Alicia knew little about his life, only that he’d been married and that his wife had died over ten years ago. She’d had one sister who had a daughter named Susan. Jan’s niece paid his bills, managed his affairs, and made weekly phone calls to inquire about his health.
Lately, Susan had asked whether Jan should go to a nursing home, but Alicia suggested they wait a while. She knew he loved the cottage in Maine with its gardens filled with lilacs. After he sat outside, he’d talk about how sharp the salt air was and how he and his wife had loved to sail.
He could remember so much about his past and then he would forget the name of the author he was reading.
Alicia stacked his dishes in the washer and watched him from inside the kitchen. He sat quite still, his hand clutching the iPhone in his lap, white hair blowing in the breeze. A sparrow landed not more than a few feet from him but he didn’t seem to notice.
God help us all, she thought, if he turns into Jack Torrance, I don’t know what I’ll do with him. She chuckled to herself at the thought of the mild-mannered old man turning into a deranged killer. She’d always thought of Jan as gentle as a lamb, not like some of her patients who had become so aggressive.
She loaded the dishes into the washer and when she had finished, she called his niece.
“Is something wrong?” Susan asked as soon as she answered the phone.
“No, no…your uncle’s absolutely fine. I just wanted you to know, though, that Jan goes to the window at night when he notices a flashing light.”
“How odd. What do you mean—a flashing light?”
“A car’s headlights or a bolt of lightning.”
“How odd,” she said and then there was silence for a good thirty seconds.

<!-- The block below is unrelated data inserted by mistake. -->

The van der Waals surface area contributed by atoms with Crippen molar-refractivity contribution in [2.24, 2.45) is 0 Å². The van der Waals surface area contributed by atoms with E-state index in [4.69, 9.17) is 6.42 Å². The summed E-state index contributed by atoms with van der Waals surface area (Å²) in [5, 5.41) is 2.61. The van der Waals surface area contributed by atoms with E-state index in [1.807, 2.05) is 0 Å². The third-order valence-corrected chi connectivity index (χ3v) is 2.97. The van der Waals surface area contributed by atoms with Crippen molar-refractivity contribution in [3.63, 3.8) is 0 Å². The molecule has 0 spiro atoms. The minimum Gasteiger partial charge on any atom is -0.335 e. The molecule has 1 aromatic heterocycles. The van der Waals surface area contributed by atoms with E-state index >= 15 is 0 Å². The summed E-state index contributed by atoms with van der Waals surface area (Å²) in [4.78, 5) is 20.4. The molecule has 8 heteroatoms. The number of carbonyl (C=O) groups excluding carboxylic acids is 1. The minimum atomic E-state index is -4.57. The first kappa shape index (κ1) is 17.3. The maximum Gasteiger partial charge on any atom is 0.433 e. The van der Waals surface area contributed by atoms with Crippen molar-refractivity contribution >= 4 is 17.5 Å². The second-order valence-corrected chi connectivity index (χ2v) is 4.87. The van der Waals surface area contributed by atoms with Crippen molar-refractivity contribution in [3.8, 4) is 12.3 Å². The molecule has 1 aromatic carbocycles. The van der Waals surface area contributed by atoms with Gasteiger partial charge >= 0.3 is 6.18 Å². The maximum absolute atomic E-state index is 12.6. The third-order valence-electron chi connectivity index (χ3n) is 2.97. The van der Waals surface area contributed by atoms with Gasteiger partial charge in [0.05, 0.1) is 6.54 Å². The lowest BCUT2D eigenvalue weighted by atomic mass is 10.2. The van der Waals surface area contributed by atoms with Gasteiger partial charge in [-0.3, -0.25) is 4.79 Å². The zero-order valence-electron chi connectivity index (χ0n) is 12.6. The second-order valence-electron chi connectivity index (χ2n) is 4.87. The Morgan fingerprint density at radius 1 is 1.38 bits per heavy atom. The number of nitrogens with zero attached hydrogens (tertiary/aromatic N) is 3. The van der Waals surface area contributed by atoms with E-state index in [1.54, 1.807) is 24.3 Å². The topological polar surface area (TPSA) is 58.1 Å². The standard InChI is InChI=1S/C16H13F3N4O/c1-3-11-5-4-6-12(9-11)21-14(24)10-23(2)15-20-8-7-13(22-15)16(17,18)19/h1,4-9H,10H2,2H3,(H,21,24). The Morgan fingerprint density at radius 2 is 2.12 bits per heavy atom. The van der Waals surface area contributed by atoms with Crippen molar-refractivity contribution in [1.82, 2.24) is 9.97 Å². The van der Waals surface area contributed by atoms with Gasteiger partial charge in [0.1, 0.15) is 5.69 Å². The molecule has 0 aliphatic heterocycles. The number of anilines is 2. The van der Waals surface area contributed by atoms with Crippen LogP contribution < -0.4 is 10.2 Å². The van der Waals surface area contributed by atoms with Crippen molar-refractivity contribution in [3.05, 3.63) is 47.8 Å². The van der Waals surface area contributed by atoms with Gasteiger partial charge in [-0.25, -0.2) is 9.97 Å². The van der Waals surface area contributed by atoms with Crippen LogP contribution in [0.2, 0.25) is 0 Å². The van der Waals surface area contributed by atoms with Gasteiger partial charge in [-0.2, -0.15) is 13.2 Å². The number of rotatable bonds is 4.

“Why would he do that?”
“No idea whatsoever. Perhaps he’s hallucinating.”
“Perhaps, but he thinks someone is coming for him.”
“Really?” Alicia heard the concern in her voice or perhaps it was something else. She imagined Susan weighing the cost of having her stay with Jan versus the cost of sending him to a nursing home.
“He’s fine other than that. He eats well, he’s no trouble.”
“Except for trying to jump out the window.”
“He doesn’t try to jump out the window.”
“But he might—”
“I’ll nail the windows shut. You’ll be able to take them out later.” She didn’t say what later meant. They both knew.
“Oh, I suppose that will do, for now, I mean…. You take him to see Dr. Johnson next week?
“Ask Dr. Johnson then. Ask him if we should put Jan in a nursing home.” She had only met Susan once but she struck Alicia as the dutiful type, the kind of woman who cared for a relative because she was supposed to.
“I’ll mention it.”
“Good,” she said, “what’s he doing now anyway?”
“He’s sitting in the sun.”
“I watch him. I stay only a few yards away.”
She sighed and said, “Aunt Julie said he would sit out every day in the garden when he was in Poland.”
“He was born there, yes. People think he’s Scandinavian or sometimes Dutch because of his name, but Jan is a Polish name, too.”
“I hadn’t known that.”
“Yes,” she said, “go ahead and nail his windows shut—if you must. And tell me what Dr. Johnson says.”